Sunday, February 17, 2019

The Many Entanglements of Modern Love: Drew Pisarra's "Infinity Standing Up"

Most of us have, at one time or another, fallen in love with the wrong person. During the time we’re with them, we’re sure they’re the right person, but ultimately the relationship is a fire that burns brightly, then flares out, sometimes in spectacular fashion. Many people have written songs, books, plays or films about such complicated affairs of the heart. But when’s the last time you read a contemporary set of sonnets about the pleasures and pitfalls of love in the modern age? Well, look no further. Author Drew Pisarra has just published Infinity Standing Up, a book of poems recalling his affair with a man who in turn, delighted, dazzled, intoxicated and infuriated him in equal measure.

The sonnets, which are grouped and broken up into “Acts” detail the excitement, yearning and joy inspired by a new relationship, and guide us through the beginning, middle, ending (and fitful restart) of the affair. The poems beautifully convey the complex emotions one feels in words that are at times affectionate, yet also terse and brutally honest. Pisarra expertly charts the twists and turns of a romantic journey we’ve all taken, in one way or another. You’ll feel the emotions rise up through the pages as you read these passionate odes to a muse who has captured the author’s heart, but also inspired feelings of anger, frustration and loss.

Infinity Standing Up is a powerful, intense and electrifying work. It’s witty and wondrous, romantic and reflective, and tough and tender. There's something of a free-form, rock and roll energy and sensibility to these sonnets. We can empathize with this story, because we’ve all been there, and we’ve all experienced the multi-layered complexities of love and desire. This is a book that will resonate with lovers, poetry fans (and devotees of clever wordplay) everywhere. Drew Pisarra is an award-winning poet and playwright who has worked in the television industry, and toured with his one–man shows, such as The Gospel According to St. Genet. He's also had several plays produced Off-Broadway, including Burst. You can support his work by ordering the book online at Amazon. Infinity Standing Up is a wild ride, but it’s one worth taking.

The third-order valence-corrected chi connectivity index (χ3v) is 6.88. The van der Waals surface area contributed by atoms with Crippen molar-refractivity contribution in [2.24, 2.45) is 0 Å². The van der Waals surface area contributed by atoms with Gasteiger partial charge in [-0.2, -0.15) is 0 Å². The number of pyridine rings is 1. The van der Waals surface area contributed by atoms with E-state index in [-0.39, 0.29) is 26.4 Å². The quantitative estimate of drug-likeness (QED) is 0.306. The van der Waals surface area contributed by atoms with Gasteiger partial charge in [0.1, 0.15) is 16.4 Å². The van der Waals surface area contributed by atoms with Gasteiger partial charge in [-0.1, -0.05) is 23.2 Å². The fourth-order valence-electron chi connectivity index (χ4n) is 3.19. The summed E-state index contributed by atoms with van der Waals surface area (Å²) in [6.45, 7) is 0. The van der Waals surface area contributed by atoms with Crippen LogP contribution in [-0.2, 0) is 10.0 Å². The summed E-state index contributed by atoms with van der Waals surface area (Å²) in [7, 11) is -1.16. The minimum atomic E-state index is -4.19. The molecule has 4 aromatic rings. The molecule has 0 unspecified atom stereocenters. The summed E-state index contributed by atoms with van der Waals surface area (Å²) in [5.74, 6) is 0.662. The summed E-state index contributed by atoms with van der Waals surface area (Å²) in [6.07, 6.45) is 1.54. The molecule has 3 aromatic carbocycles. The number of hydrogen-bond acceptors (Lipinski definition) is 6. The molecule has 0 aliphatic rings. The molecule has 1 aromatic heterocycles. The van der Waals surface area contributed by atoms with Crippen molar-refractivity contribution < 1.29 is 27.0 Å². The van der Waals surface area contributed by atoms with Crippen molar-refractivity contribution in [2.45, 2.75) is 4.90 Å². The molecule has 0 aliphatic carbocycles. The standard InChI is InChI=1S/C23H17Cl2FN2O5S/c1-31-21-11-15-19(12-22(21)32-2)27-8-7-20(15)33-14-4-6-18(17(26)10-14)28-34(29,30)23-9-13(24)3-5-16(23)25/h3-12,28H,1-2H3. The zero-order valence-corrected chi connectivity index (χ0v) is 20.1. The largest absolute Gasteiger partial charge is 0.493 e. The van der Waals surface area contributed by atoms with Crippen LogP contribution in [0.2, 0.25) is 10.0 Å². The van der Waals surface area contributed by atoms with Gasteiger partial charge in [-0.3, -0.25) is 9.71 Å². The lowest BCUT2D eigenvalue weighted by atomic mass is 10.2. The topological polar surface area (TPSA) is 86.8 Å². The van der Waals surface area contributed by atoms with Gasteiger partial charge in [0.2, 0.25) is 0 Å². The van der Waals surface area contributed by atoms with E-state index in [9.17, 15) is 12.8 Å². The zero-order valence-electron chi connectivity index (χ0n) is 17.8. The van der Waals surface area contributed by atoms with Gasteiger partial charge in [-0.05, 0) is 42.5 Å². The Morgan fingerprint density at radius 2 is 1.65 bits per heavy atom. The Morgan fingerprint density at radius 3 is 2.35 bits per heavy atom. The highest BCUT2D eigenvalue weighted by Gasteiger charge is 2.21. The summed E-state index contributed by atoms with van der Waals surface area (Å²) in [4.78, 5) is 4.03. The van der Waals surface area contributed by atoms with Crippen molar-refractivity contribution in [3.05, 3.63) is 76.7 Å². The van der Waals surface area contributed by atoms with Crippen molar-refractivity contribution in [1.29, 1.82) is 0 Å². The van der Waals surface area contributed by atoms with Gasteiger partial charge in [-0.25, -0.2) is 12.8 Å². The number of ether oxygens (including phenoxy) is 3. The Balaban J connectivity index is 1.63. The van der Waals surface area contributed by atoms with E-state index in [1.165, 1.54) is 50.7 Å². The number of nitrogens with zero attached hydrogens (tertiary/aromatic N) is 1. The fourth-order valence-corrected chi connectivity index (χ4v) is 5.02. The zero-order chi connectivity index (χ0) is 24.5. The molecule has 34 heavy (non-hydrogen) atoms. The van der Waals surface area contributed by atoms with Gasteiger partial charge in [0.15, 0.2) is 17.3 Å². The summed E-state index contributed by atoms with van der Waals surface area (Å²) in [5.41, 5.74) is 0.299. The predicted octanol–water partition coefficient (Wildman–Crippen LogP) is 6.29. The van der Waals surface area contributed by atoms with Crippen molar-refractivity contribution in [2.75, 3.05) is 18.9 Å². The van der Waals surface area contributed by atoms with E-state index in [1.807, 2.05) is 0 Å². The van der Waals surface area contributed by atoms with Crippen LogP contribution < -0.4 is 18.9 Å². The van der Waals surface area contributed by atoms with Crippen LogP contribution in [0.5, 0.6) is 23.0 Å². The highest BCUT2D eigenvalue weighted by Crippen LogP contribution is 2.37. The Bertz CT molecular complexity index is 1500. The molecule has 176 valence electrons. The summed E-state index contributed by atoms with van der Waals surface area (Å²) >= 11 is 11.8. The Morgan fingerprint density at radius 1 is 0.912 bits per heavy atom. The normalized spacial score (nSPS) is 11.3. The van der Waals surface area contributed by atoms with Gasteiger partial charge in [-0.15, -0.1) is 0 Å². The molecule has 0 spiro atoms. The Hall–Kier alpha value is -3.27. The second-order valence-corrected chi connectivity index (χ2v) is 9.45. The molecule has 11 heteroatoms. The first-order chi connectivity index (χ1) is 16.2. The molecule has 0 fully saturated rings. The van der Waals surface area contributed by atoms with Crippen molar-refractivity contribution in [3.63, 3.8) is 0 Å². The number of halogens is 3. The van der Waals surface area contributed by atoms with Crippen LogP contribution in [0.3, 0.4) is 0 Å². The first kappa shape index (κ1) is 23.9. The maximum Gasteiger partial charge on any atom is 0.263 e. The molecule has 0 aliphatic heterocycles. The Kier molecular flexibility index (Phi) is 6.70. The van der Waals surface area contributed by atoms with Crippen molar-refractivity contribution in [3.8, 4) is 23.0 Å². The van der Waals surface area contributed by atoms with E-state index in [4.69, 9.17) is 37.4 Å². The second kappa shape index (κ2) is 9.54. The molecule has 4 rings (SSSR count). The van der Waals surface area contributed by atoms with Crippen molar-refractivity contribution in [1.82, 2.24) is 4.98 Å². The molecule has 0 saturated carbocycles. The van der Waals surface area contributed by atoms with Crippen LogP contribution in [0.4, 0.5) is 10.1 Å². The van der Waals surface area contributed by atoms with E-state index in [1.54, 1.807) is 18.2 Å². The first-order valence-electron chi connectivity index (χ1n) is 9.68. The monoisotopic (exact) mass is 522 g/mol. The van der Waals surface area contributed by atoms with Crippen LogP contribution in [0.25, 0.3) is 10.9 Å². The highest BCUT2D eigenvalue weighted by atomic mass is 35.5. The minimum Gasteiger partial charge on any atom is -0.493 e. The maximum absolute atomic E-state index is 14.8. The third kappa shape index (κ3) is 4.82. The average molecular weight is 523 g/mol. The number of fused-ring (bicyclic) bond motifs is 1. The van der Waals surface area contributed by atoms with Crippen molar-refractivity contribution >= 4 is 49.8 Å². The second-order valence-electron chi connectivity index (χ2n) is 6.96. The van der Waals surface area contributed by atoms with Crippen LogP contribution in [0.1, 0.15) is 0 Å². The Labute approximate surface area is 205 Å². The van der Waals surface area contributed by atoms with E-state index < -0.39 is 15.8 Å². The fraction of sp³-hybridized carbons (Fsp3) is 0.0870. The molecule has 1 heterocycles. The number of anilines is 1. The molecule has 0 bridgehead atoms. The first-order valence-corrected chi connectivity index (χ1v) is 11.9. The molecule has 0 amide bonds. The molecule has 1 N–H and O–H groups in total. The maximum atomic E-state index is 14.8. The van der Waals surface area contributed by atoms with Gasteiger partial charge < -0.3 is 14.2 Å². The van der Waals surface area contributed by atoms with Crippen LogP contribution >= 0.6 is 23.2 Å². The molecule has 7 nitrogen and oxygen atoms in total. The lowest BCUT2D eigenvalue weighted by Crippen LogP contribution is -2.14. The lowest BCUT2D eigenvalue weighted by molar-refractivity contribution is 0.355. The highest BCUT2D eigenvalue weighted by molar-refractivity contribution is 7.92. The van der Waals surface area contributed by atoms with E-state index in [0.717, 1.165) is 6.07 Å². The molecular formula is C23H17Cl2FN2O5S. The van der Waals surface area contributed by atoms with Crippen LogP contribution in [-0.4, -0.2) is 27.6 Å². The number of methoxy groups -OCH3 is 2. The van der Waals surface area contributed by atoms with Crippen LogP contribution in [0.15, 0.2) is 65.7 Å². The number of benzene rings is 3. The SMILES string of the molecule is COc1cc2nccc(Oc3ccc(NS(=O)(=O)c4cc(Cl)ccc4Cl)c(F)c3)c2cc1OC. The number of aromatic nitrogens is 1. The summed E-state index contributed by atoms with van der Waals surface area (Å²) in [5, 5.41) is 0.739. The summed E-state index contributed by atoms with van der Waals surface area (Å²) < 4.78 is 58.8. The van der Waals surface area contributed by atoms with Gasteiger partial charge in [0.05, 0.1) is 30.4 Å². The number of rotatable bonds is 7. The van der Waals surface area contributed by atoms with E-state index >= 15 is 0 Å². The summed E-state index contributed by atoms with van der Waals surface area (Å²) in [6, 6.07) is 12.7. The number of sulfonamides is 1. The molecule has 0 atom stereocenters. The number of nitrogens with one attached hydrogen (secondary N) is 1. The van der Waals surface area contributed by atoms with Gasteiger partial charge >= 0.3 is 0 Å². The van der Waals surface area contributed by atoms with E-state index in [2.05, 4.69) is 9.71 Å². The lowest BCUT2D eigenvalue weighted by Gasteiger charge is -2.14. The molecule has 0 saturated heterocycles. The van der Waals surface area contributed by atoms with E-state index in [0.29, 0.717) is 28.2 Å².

Saturday, February 9, 2019

GLAD: The Music (and Spirit) of Traffic

Rich Pagano
Traffic, the band originally formed in 1967 by Steve Winwood, Dave Mason, Jim Capaldi and Chris Wood, created some of the most memorable and diverse-sounding music of the classic rock era. On Friday, February 9 at The Fairfield Theatre Company’s Stage One, a group of outstanding musicians known as GLAD gathered to pay tribute to the band. GLAD: The Music of Traffic features Mark Rivera (who’s played with Billy Joel and Ringo Starr), Rich Pagano and Jeff Kazee (of Early Elton and many other groups), as well as the talented Marc Ribler and Kevin Bents. These incomparable musicians blew the roof off the place in the process of blowing our minds and enriching our souls with an unforgettable night of music.

Things kicked off with a tasty trio of tunes from Traffic’s 1970 album John Barleycorn Must Die: “Glad,” “Freedom Rider” and “Empty Pages.” The band performed these songs with true passion and power. That was the hallmark of the entire evening: the group’s palpable love for this music could be felt in every note. Pagano’s incredible lead vocals and impressive drumming on “The Low Spark of High-Heeled Boys” and “Every Mother’s Son,” Kazee’s excellent keyboards and vocals on tunes like “Light Up Or Leave Me Alone” and Rivera’s sax, flute, cowbell (!) and fantastic lead on “Shanghai Noodle Factory." Guitarist Marc Ribler and Bassist Kevin Bents also got in on the fun, providing terrific vocals and switching instruments with ease, for classic numbers like “Stranger To Himself,” “Paper Sun” and “Medicated Goo.” Everyone played and sang masterfully; these are musicians at the top of their craft. This band truly provides not just a show, but a night full of wonderful memories. For GLAD, it's all about the music, the feeling and the experience.

Mark Rivera and Jeff Kazee
Every song was a highlight: from the iconic “Dear Mr. Fantasy” to the folk-laden “John Barleycorn Must Die” (about which Kazee quipped “This is the closest we’ll ever get to a renaissance fair") and “Pearly Queen.” The band’s love and respect for this music (and each other) shone through in the electricity of their performances. Their unabashed joy at playing together was truly infectious, and enriched the intensity of the show. By the time the band got to the encore, which featured a pair of tunes from Winwood’s supergroup Blind Faith (“Can’t Find My Way Home” and “Presence of The Lord”) and the show closer, The Spencer Davis Group’s “I’m A Man” we had been rocked, rolled, transported and uplifted. GLAD: The Music of Traffic not only pays tribute to the music and truly evokes the spirit of Traffic, they elevate our love and appreciation of the music to a whole new level. Do not miss this incredible band if you get the chance to see them. The words "must see" and "utterly fantastic" do not do them justice. Here's a link to a promo video featuring some highlights of the band's live shows: